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10 Tips for Undergraduates Choosing Occupational Therapy

by Jasmin Torres

Choosing occupational therapy can be intimidating.

Many of those choosing occupational therapy have decided to do so after several career changes or switching majors along the way. You may not have even heard of occupational therapy before going to college. With that said, programs are becoming increasingly competitive and it may seem that the school of your dreams is a fantasy.

You are not alone in this kind of thinking. Remember that everyone has strengths and weaknesses to their application. So, instead of comparing yourself to others, focus on the ways that you can be the best competitor you can be.

Here are 10 ways to make yourself a highly competitive applicant when choosing occupational therapy.

1) Go to office hours

Attending your professor’s office hours is not only a great way to make sure you’re staying on top of course material, but it also ensures that the instructor knows your name. This can be highly beneficial when looking for helpful tips right before an exam or when it’s time to factor in participation grades. Getting to know your professors will also have enormous benefits. It opens doors for networking opportunities and is a simple way to get a great letter of recommendation.

2) TA prerequisite courses

After going to office hours and scoring an A in your prerequisite course, consider reaching out to your professor about being a teaching assistant. This will keep the important material fresh in your mind before going to grad school. It will also beef up your resume! Students are usually compensated with class credit, which means an easy way to boost your overall GPA.

Since your major and minor are probably related to OT prerequisites, chances are you can also get credit towards your degree! Make an effort to get familiarized with what other projects the instructor is involved in. This is a course you did well in, so chances are you can benefit by showing interest in the research or clubs that they participate in.

3) Shadow on school breaks

Shadowing OTs is an excellent way to not only ensure that choosing occupational therapy was the right decision for you, but also helps you gain a better idea of what setting you might be interested in down the road. By racking up your shadowing hours between breaks, the admissions committee will see that you have been actively learning even when school is not in session. And of course, it always helps to have more than the minimum required shadowing hours.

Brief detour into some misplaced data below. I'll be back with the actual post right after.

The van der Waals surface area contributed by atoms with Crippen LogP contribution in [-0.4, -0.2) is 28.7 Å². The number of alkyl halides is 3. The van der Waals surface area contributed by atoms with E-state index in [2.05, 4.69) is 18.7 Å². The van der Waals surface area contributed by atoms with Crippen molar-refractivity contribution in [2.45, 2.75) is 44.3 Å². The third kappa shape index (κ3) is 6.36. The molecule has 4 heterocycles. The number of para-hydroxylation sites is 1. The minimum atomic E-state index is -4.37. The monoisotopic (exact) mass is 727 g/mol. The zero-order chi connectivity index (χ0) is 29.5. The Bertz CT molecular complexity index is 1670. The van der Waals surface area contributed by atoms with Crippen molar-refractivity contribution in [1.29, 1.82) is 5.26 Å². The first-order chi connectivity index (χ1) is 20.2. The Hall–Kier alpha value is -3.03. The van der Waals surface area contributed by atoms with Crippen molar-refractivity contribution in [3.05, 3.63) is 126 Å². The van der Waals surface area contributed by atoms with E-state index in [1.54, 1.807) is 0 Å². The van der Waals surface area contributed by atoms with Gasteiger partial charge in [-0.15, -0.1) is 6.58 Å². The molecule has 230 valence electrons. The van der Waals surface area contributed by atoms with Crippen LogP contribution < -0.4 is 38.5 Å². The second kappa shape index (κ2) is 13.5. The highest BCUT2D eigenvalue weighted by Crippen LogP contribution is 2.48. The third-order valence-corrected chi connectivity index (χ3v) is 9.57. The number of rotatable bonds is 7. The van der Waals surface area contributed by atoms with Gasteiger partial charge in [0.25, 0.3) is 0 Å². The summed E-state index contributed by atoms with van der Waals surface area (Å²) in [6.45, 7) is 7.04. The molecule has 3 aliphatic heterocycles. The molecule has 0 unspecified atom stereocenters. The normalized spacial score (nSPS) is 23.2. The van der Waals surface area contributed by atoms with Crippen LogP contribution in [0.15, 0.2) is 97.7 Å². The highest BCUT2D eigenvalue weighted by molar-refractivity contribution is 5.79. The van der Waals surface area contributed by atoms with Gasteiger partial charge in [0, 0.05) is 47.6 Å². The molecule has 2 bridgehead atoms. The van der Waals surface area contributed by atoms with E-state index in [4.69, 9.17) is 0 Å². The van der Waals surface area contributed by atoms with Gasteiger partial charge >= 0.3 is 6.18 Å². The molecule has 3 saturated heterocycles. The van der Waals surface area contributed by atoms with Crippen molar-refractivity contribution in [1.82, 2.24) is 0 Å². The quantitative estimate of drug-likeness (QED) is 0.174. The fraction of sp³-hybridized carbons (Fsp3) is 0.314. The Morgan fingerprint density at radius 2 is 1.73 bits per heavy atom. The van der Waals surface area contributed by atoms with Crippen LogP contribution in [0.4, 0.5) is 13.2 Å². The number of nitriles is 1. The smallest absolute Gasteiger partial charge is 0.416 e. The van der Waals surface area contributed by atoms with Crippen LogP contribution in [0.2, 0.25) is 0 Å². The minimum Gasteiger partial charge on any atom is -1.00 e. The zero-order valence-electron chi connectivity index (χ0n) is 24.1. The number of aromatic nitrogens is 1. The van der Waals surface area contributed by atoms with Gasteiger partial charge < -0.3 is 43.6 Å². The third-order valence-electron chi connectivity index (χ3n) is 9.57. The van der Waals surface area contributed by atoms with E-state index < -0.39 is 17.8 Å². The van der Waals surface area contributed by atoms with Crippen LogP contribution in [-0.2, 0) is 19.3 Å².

4) Study abroad

Studying abroad is a great way to help you stand out from the crowd. Many students worry that their coursework cannot be completed abroad, so talk to a study abroad counselor to make sure you don’t fall behind on your studies. If you cannot complete a semester abroad, consider going abroad over Winter/Summer break or for just a week. You can even volunteer or complete an internship abroad that is related to OT or helping others.

5) Join AOTA

There are many benefits to joining the American Occupational Therapy Association.

The AOTA is the national professional association for occupational therapists, occupational therapy assistants, and occupational therapy students. They hold the national conference annually where OTs discuss the latest relevant research and findings, as well as Hill Day.

Membership to the AOTA keeps you informed on the present concerns and accomplishments within the field so that you are up to date on the latest dialogue. Joining will also give you access to scholarship applications, newsletters and student discounts on books and events. Since graduate programs encourage students to join, you will already be ahead of the curve. Student members also have discounted prices to the annual AOTA conference.